It looks like several awful ISPs will join Massachusetts’ name and shame game.
Massachusetts is coming up with a new measure that will name and at the same time shame broadband providers that disregard and/or violate consumer confidentiality.
At the heels of the FCC’s decision to abolish net neutrality rules, over half of the states contemplate their own including Massachusetts, state-level open internet principles. Some states that undertook issues with the legislature. These states include Oregon, Washington, and of course, California. Other states such as Montana is signing executive orders to prohibit state agencies from dealing business with ISPs that do not adhere to net neutrality guidelines.
Generally, most of the proposed measures of the different states include the disallowing of blocking, throttling, and engaging in paid prioritization. Other bills would target zero-rating, ISPs utilization of data caps as well as overage fees to immobilize streaming preferences and avert cord cutting. Massachusetts, on the other hand, has something different to offer with its S2160.
According to the proposed law of Massachusetts, the state will establish an “internet service provider registry” that would monitor if ISPs comply or not to data privacy, net neutrality, and other policies that protect the interests of consumers. Providers that uphold those policies will be authorized to endorse a “Massachusetts Net Neutrality and Consumer Privacy Seal” of confirmation.
The recommended Massachusetts bill’s objective is to push ISPs to be more clear regarding their network operations and managing of confidential data. Unnamed sources with the knowledge of the matter said that the state settled against hard restrictions on things such as delaying and blocking. That is because state leaders were concerned that ISPs will triumphantly file a case to invalidate the law.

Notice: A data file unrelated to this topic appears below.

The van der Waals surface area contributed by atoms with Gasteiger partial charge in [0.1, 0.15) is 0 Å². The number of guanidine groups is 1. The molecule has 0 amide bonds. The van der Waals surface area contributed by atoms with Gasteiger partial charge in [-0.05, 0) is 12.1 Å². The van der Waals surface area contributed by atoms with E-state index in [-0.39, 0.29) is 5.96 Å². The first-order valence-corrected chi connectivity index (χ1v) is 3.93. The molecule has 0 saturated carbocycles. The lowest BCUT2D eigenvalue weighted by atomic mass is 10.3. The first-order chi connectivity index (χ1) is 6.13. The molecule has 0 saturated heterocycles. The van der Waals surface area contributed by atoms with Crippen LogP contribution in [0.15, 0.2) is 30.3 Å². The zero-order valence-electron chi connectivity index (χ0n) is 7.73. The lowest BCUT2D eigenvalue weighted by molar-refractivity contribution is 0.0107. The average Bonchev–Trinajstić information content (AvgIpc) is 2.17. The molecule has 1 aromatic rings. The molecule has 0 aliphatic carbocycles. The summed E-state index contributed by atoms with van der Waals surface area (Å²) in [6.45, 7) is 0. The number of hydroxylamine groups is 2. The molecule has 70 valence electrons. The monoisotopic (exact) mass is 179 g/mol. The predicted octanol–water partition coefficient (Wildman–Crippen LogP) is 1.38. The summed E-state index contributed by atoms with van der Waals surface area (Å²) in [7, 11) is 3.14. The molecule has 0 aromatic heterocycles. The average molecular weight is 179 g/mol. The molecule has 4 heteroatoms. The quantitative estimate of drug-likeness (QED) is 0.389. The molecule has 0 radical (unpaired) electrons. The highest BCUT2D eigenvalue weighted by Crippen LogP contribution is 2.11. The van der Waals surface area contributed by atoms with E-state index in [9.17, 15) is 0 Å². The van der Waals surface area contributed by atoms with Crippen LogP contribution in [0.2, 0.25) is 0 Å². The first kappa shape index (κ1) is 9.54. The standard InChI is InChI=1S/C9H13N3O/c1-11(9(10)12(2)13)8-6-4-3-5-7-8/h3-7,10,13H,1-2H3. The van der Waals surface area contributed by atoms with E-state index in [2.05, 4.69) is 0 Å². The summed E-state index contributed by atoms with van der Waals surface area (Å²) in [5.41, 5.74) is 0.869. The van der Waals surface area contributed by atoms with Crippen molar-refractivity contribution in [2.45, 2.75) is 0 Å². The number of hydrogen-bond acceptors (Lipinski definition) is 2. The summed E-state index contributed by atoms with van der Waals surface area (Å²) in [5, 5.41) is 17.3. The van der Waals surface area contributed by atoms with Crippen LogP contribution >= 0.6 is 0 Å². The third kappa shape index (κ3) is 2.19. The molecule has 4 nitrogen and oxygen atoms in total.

ISPs lobbying groups opposed the Massachusetts net neutrality bill, S2160, that was approved last week by the Senate and will move next to the state’s House of Representatives. The New England Cable & Telecommunications Association argued that it will harm modernization and economic progress.
“The measure that passed today will do little to protect consumers while hurting innovation and economic growth. The best solution is a bipartisan, federal net neutrality law that protects consumers and encourages investment here in Massachusetts and across New England,” based on the statement released by the group.
Massachusetts assumed that it would be better to try and publicly humiliate broadband providers that will not comply with the rules. The measure tries to at least minimally tackle the lack of competition by clearing up the state’s current law specifying that municipalities have the jurisdiction to establish and run their own broadband networks. To date, there are 21 states that have already legislated their own bills forbidding towns and cities alike from getting into the broadband market as requested by ISPs.
If the proposed bill of Massachusetts will not be legislated by July 31, the state would be forced to return to the issue and start from the beginning next year of January. It is worth noting that it is one of the 23 states that filed a case against FCC in an attempt to preserve net neutrality rules.